The Day The Music Died And They Were Singing

Photo by Elan Mudrow
Photo by Elan Mudrow

This town’s Elvis cannot strum a note

Even while the doughnut king

Leaves him plenty of strokes

Many go looking for the him

During the nighttime shanghai

But these ghost-like hijacks

Excite only hipsters and bruisers—and

Cute, off-hour baristas

Wearing their best lattes

To catch the ship of myth


Once back on the forgotten strip

Alcoholics look like pimps

The 99 cent lady scratches

Lottery tickets, chewing on mints

Yells from the gutter kids

Who pee in the laughing daylight

Children of insults and rip-offs

Sell newspapers to news crews

Keeping everything, perfectly askew


A crooked smile from the bookstore girl

Her windows all bashed in

She sells calendars losing value

While months become years

The trattoria boils millions in noodles

Hiring the purgatory of the aware,

Waitresses with yoga mats

Cheating Chi for tips

Amongst the deep-fried air


The mayor rolls out plans

Sketches of New Pantheon

City council sucks sugar tits

Shipped within a day from Amazon

While food carts form shanty towns

For the visiting team’s hangover

The mascot forgot the locker combination

He can’t pull his head off or unzip

Sitting in the Inferno, throws a fit

Gulping down painkillers for kicks

15 Comments on “The Day The Music Died And They Were Singing

  1. I don’t know where you got that name. Most of the time I say that poets are crucial but poems are…just poems.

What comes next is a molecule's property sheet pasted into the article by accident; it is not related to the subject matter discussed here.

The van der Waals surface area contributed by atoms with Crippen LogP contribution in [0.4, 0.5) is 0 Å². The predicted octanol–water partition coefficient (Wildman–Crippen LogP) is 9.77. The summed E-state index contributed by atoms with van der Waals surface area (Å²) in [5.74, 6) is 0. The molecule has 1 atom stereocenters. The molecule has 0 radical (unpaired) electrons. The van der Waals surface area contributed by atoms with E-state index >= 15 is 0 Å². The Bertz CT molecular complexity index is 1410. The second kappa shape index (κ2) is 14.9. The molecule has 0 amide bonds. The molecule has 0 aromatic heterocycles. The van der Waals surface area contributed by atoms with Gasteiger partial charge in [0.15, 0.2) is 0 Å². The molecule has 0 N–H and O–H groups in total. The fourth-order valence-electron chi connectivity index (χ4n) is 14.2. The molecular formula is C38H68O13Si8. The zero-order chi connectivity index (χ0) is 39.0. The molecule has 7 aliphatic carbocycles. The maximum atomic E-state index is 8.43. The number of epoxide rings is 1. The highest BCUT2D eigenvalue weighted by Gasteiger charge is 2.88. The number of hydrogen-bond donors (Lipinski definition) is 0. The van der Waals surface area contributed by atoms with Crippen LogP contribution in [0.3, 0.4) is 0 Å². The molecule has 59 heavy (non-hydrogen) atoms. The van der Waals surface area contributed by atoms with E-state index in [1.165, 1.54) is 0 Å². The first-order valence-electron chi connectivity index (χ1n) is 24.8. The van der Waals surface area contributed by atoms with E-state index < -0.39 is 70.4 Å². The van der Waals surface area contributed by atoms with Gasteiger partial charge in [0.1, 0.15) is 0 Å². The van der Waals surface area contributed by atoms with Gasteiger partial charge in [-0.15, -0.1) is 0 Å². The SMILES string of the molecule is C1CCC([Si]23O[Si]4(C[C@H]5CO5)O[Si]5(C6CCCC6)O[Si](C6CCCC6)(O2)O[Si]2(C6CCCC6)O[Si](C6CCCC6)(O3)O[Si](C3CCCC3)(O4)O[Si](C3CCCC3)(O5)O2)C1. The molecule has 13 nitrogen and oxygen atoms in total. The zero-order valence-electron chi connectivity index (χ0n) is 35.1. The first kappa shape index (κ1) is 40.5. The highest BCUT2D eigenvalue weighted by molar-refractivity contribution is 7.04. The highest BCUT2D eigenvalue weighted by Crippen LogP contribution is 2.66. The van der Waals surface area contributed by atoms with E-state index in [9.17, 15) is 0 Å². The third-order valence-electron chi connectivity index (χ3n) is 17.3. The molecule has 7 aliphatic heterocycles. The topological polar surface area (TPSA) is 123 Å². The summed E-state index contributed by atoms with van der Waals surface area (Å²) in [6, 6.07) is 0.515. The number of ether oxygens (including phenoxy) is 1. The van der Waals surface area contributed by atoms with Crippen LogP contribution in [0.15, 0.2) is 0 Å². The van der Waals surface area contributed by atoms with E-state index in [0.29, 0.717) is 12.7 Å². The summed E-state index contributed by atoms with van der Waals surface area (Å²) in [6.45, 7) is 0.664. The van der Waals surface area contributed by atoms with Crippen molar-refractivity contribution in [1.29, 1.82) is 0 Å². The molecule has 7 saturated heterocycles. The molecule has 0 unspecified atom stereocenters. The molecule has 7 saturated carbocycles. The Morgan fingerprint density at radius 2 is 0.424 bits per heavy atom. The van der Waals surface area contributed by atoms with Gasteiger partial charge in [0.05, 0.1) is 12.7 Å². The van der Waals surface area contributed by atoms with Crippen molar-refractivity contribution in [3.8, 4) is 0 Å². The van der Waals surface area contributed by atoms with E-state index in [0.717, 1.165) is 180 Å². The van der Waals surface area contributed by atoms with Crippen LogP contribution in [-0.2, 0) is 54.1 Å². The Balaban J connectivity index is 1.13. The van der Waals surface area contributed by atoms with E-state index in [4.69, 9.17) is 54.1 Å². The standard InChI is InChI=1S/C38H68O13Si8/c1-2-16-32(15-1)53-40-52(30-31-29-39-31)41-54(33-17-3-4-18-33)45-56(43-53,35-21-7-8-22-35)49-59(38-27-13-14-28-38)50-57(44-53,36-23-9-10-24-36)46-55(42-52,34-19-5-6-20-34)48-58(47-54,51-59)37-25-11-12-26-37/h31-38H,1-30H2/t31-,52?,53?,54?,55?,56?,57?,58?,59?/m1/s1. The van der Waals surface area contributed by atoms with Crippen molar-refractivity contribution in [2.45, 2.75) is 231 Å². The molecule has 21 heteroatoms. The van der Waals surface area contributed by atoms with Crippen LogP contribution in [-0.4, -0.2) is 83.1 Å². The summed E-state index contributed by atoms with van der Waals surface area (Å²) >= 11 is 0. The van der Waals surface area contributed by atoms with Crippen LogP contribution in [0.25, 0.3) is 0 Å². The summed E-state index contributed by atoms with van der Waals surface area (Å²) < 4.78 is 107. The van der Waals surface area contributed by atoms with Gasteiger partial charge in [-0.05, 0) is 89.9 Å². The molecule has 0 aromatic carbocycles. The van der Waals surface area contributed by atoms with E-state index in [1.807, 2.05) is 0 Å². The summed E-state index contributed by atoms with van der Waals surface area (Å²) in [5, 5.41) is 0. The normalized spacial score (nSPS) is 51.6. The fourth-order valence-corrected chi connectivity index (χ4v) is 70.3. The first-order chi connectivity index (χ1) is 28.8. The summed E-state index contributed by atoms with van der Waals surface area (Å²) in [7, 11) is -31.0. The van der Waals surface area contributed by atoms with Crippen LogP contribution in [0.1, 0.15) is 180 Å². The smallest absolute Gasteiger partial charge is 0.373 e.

2. This poem keeps on giving. Read it three more times. Most of the time I say that poets are crucial but poems are…just poems. There are some poems that reach that crucial threshold. More than just poems. You’re very gifted, Sir Mudra.

    Liked by 1 person

  3. I don’t know where you got that name. Well, what’s to get? My real name is Jillian Wopping. 30 years ago I was known (in one of my music/comedy personae) as Count Spacie. When I see friends I knew from that era they call me “Count.” Is something freaky going on here? You mean schprockets, right?

    Liked by 1 person

  4. I’ve been dying to say that line to somebody. Truth is, I think this is one of your best poems, Elan. It’s got all the good stuff.

    Liked by 1 person

  5. While wind drives the rust sideways and we sing a song of inner city everywhere or the wasteland of the franchised burbs in Bob Dylan’s grayer than a winter sky gambler’s chapeau.

    Liked by 2 people

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